How we use Machine Learning to impact user experience

Adevinta Tech Blog
Published in
9 min readNov 20, 2020


By Cenk Bircanoglu, Data Scientist

Everything started with the need to improve the user experience.

We wanted to make it easier and faster for users in one of our marketplaces to create an ad, so we decided to create a Machine Learning model. We created, tested and implemented the model in just a few months and now have 90–95% accuracy on our main labels. Most importantly, our users are now able to create ads and automatically fill the required fields simply by uploading an image.

The model is a great example of a Convolutional Neural Network for a classification task focused on multiple labels such as Brand, Model, Color, Brand Type and Year.

It is currently in production and you can try it out for yourself by creating an ad at!

Keep reading to find out how we did it.

Our motivation

To give a bit of context: in Adevinta, Cognition is a team that works on Computer Vision and Natural Language Processing projects to help marketplaces across multiple topics, such as improving the ad creation process and moderating ads.

What the marketplace wanted was clear: to improve the user experience and make it easier and faster for users to upload an image of their car. Sounds simple! But how to achieve it was a mystery… We knew we had to reduce the number of parameters we asked the user and focus on the ones that would be helpful in predicting the rest. We started to ask ourselves: what data provided by the user when they upload an ad contains enough information to predict the rest of the parameters?

In general, the information stored in our marketplaces can be classified into four different categories:

  • Categorical i.e. category or offer type
  • Numerical i.e. price or number of kilometers
  • Text-based i.e. ad description or title
  • Image-based

From these categories, two hold the most descriptive information: text and images. Anything related to the item can be described in a more comprehensive way with text, but it may require a lot of time and effort from the user. Sometimes the user doesn’t know precisely how to describe with words the product they’re trying to sell. But with an image, every user can clearly describe the item (in our case the car) they’re talking about. A picture is worth a thousand words! So we decided to focus on the images the user would upload to extract the other pieces of information about the item.

It goes without saying that from a user’s perspective, it’s also beneficial to only use an image to create an ad as it’s easier and faster. We were clearly heading in the right direction to assist with the marketplace’s needs.

With that in mind, we started the Car Classifier project, which can extract from a single image the Brand, Model, Body Type, Color and Year fields, and automatically fill those values for the user. This feature would accelerate the ad creation process and make it pretty cool for the end-users, as they’d be less likely to make mistakes when filling in the fields.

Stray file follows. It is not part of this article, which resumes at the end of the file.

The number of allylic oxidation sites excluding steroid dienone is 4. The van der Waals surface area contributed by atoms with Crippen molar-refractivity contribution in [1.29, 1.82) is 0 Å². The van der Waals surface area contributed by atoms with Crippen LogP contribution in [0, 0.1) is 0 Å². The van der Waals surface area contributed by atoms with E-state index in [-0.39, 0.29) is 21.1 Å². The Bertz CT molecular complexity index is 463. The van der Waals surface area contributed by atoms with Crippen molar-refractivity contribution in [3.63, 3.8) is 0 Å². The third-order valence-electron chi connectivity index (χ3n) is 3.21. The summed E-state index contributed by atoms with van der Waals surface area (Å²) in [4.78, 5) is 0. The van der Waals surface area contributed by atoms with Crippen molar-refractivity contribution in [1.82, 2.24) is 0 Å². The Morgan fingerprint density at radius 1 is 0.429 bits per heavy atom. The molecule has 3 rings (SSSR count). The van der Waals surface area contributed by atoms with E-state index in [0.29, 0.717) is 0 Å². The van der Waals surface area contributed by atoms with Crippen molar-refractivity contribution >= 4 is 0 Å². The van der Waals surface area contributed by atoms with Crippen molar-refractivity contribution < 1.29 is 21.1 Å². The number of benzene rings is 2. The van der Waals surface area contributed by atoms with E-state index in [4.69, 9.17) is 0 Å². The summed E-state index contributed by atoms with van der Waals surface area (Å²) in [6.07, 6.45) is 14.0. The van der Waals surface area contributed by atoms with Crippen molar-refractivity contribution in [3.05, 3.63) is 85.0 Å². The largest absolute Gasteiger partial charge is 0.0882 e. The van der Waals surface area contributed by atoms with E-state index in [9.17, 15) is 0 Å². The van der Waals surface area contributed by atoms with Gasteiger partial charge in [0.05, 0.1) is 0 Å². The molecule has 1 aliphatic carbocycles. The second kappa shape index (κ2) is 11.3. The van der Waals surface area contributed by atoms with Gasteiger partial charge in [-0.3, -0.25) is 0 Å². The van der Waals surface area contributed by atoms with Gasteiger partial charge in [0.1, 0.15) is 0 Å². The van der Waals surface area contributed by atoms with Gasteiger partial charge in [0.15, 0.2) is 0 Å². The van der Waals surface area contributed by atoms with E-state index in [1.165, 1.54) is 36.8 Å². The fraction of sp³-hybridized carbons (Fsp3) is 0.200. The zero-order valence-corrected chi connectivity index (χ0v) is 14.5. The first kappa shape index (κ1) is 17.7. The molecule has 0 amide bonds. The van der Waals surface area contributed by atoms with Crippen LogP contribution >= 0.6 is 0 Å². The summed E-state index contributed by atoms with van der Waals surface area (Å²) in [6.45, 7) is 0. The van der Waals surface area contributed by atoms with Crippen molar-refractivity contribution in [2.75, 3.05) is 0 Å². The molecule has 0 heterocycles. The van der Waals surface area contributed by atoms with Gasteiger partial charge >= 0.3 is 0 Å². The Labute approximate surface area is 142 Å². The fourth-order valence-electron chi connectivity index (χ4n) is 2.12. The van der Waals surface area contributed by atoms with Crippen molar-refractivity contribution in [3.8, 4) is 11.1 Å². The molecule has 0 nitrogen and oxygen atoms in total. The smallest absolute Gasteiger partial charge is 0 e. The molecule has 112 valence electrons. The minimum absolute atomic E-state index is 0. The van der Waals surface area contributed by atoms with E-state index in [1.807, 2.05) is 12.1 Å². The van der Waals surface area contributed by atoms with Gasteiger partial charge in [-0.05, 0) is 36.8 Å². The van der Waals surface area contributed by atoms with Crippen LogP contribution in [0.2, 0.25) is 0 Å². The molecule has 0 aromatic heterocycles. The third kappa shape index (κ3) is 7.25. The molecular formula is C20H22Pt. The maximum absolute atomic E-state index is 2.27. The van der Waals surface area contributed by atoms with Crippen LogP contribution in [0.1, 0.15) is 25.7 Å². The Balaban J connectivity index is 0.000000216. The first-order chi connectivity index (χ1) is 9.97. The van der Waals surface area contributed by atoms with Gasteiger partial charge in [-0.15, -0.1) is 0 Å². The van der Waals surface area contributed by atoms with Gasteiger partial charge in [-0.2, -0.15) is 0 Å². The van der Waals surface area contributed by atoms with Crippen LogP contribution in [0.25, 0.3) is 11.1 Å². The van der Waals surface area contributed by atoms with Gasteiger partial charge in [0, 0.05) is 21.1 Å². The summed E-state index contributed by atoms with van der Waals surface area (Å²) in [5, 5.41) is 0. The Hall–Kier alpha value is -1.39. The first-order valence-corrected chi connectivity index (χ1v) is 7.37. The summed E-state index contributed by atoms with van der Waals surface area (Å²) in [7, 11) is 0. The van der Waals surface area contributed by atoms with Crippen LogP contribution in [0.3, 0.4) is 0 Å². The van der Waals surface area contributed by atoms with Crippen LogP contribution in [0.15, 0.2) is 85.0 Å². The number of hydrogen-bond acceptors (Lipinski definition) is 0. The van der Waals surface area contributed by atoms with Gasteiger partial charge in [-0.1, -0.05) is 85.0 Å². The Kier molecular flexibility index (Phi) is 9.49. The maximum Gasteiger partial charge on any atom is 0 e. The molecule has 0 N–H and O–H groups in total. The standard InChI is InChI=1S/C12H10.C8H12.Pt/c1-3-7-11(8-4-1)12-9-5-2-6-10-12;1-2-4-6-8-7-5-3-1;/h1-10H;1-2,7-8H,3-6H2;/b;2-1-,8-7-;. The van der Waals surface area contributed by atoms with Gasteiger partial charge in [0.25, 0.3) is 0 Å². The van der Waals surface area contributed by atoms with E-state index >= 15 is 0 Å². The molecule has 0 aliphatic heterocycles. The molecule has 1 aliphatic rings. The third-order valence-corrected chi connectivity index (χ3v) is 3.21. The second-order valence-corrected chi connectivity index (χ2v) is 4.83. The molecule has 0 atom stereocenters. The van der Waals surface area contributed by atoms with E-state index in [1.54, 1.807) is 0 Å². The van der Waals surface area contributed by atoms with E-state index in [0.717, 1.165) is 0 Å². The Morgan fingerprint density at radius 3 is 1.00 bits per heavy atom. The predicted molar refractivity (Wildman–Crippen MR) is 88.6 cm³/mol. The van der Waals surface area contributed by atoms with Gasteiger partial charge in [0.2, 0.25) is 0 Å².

Defining the problem

As Data Scientists, before starting any implementation we always aim to have a proper definition of the problem. At first glance, it seemed like a classification problem, which is relatively easy to solve. If you have a high quality dataset, it’s normally easy to obtain good results by using Deep Learning and, more specifically, Convolutional Neural Networks (CNN). However, when we thought about our problem in-depth it had some tricky parts, and we decided we could instead define it as a multi-label or multi-class classification problem. Furthermore, our case had some specificities as there were some relationships between the labels. For example, there was a hard constraint between Brand and Model and a soft relationship between Model and Body Type.

We had to keep in mind that our model should handle these relationships, at least the strong ones. For example, it wasn’t acceptable to predict the Brand as BMW and the Model as A3 for the same image, as there is no A3 model for the BMW brand. To be more precise, there’s a list of the pairs which have/may have some kind of relationship:

  • Brand — Model
  • Model — Body Type
  • Model — Year
  • Brand — Body Type (not a direct relation)
  • Brand — Year

We needed to decide which of these relationships we should manage explicitly. Then we would have to create some mechanisms to force the labels to be compatible with them. As we mentioned earlier, we wanted to strictly keep the Brand — Model relation in our results. However, we didn’t need to do it for the other labels as there were some other possible variations in the world for which our dataset didn’t contain any explicit example. For instance, there could be a car in the world which has a possible pair of specific Body Type and specific Model.

About the dataset

Before going into the details of modeling, we’d like to first introduce the dataset and give some useful details which impacted the modeling.

Our marketplaces are the biggest or some of the biggest in their countries. As a result, we had the opportunity to reach a huge image dataset with lots of variation within it. In this project, we obtained a dataset with hundreds of Brands, thousands of Models, dozens of Colors and Brand Types and a wide variation of the age of cars (some were quite new and some were 50+ years old). As expected, there were millions of car images we could train and test our model on. As a Data Scientist, it was really enjoyable to experiment with this kind of dataset as the variation of the images and categories made the problem harder but more interesting at the same time.

To better understand the problem, we had to investigate the label sets. Brand, Model, Body Type and Color labels are discrete, in other words they can be handled as a categorical variable. When it comes to Year, it becomes a bit tricky as it can be approached as categorical or numerical and both are valid and possible to implement. However, these two approaches have their pros and cons, so we had to list them and think carefully about it before doing anything else.